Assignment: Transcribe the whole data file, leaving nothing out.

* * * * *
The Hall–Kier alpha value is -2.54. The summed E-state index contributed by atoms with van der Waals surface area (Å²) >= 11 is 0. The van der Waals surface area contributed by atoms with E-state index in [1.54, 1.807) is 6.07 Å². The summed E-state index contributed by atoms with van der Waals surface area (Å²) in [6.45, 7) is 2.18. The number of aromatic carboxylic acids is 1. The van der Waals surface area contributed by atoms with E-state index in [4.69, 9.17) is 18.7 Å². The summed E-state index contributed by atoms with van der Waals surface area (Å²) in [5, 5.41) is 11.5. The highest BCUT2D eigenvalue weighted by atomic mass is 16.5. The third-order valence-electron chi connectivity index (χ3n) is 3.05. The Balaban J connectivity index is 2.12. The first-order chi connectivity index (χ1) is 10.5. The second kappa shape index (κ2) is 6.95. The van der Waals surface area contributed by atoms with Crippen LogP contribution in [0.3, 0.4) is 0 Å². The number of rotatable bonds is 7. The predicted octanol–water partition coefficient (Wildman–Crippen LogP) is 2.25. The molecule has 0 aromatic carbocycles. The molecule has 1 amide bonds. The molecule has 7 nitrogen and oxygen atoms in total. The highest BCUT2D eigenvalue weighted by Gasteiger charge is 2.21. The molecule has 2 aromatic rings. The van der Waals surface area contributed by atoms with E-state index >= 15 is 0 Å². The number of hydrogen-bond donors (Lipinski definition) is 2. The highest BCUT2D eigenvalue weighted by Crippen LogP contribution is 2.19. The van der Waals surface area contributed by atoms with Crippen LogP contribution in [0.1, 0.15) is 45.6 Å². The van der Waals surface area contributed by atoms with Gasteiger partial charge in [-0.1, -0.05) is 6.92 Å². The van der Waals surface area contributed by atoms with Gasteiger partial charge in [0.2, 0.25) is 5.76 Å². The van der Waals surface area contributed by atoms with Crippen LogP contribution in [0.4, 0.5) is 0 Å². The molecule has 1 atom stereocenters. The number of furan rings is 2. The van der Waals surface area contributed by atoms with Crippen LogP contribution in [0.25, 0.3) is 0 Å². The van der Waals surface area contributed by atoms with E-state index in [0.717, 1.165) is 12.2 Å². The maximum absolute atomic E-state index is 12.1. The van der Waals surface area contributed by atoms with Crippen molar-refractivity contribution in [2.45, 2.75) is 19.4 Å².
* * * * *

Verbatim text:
The Hall–Kier alpha value is -2.54. The summed E-state index contributed by atoms with van der Waals surface area (Å²) >= 11 is 0. The van der Waals surface area contributed by atoms with E-state index in [1.54, 1.807) is 6.07 Å². The summed E-state index contributed by atoms with van der Waals surface area (Å²) in [6.45, 7) is 2.18. The number of aromatic carboxylic acids is 1. The van der Waals surface area contributed by atoms with E-state index in [4.69, 9.17) is 18.7 Å². The summed E-state index contributed by atoms with van der Waals surface area (Å²) in [5, 5.41) is 11.5. The highest BCUT2D eigenvalue weighted by atomic mass is 16.5. The third-order valence-electron chi connectivity index (χ3n) is 3.05. The Balaban J connectivity index is 2.12. The first-order chi connectivity index (χ1) is 10.5. The second kappa shape index (κ2) is 6.95. The van der Waals surface area contributed by atoms with Crippen LogP contribution in [0.3, 0.4) is 0 Å². The number of rotatable bonds is 7. The predicted octanol–water partition coefficient (Wildman–Crippen LogP) is 2.25. The molecule has 0 aromatic carbocycles. The molecule has 1 amide bonds. The molecule has 7 nitrogen and oxygen atoms in total. The highest BCUT2D eigenvalue weighted by Gasteiger charge is 2.21. The molecule has 2 aromatic rings. The van der Waals surface area contributed by atoms with E-state index >= 15 is 0 Å². The number of hydrogen-bond donors (Lipinski definition) is 2. The highest BCUT2D eigenvalue weighted by Crippen LogP contribution is 2.19. The van der Waals surface area contributed by atoms with Crippen LogP contribution in [0.1, 0.15) is 45.6 Å². The van der Waals surface area contributed by atoms with Gasteiger partial charge in [-0.1, -0.05) is 6.92 Å². The van der Waals surface area contributed by atoms with Gasteiger partial charge in [0.2, 0.25) is 5.76 Å². The van der Waals surface area contributed by atoms with Crippen LogP contribution in [0.4, 0.5) is 0 Å². The molecule has 1 atom stereocenters. The number of furan rings is 2. The van der Waals surface area contributed by atoms with Crippen LogP contribution in [0.25, 0.3) is 0 Å². The van der Waals surface area contributed by atoms with E-state index in [0.717, 1.165) is 12.2 Å². The maximum absolute atomic E-state index is 12.1. The van der Waals surface area contributed by atoms with Crippen molar-refractivity contribution in [2.45, 2.75) is 19.4 Å².